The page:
Site Updated:

Lightning Tales

Formerly Story of the Month

New Tales will be published on an as and when available basis. It would be greatly appreciated if readers could supply new material for inclusion in this page. If you have any Lightning Aircraft related tales that you wish to tell, please email them here

To keep you going while new material is collected,  below is the archived stories index. Using the links you can access all the previous Story of the Month pages that have been published on the site since it was taken over by the Lightning Association.

March 2015


As Lightning enthusiasts, we are all aware that fuel was never an excess commodity. It was not that we didn't carry a lot, it was simply the rate of usage. I do, however, recall one particular occasion when I really did have fuel to spare. At the time I was stationed in Scotland (no prizes for guessing where), we were in the midst of a night flying phase and I was scheduled to lead a pair for a mixed sortie of PIs (Practice Interceptions) followed by a high level cross country.

In order to achieve this we were fitted with overwing tanks. They were fuelled with a nominal load on the ground, just a couple of hundred pounds to prove the transfer system prior to take off. I briefed the sortie and in due course the pair took off in stream for a climb to 30,000 feet and a RV with the tanker after we had carried out a couple of PIs.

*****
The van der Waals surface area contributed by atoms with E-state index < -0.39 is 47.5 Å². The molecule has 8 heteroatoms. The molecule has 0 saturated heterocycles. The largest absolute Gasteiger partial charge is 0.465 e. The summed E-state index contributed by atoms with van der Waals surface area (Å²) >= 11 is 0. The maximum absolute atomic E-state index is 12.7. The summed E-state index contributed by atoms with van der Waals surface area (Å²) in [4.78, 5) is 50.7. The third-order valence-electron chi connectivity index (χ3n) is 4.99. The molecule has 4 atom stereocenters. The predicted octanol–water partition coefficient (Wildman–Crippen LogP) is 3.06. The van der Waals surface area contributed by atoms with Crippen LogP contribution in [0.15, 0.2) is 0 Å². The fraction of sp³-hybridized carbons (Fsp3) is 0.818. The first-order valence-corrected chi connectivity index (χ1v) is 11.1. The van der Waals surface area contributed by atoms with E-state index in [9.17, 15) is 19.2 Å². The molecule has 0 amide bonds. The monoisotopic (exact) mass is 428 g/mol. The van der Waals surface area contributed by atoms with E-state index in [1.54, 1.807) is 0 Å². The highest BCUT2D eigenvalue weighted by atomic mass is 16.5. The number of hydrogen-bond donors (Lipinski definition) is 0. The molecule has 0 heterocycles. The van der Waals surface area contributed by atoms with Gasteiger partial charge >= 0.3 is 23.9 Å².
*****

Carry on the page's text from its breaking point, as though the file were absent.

The RV was achieved some 40 minutes after take off, at which time the tanker captain informed us that only one hose was available. This posed no problem, as we both had plenty of fuel and we were quite close to base. Night tanking always added that extra bit of interest to the sortie. My personal preference
was for the tanker to leave its floodlights off (when used they lit up the under surface of the tanker's wings and ruined night vision). This left just the tanker's navigation lights and the small triangle of blue lights on the basket. In some ways tanking was easier in the dark, as one was not supposed to look at the refuelling probe when trying to engage the basket. In the dark you couldn't see it anyway, so it was one less thing to be concerned about.

As lead, I elected to take the hose first, filled to capacity and, standing off, called my No.2 in. He too successfully engaged the hose only to discover that his aircraft would not take on any fuel. Hose contact was broken and remade three of four times but all with the same result. I had little choice then but to send him home while I decided what to do with some 14,000 lbs of fuel. The tanker captain invited me to stay with him for a while as he started his run for home base, so that once I had used some of my fuel I could engage the hose again just to make sure that the tanker feed system was OK. This I did, but only took on a few hundred pounds as I already had more fuel than I knew what to do with.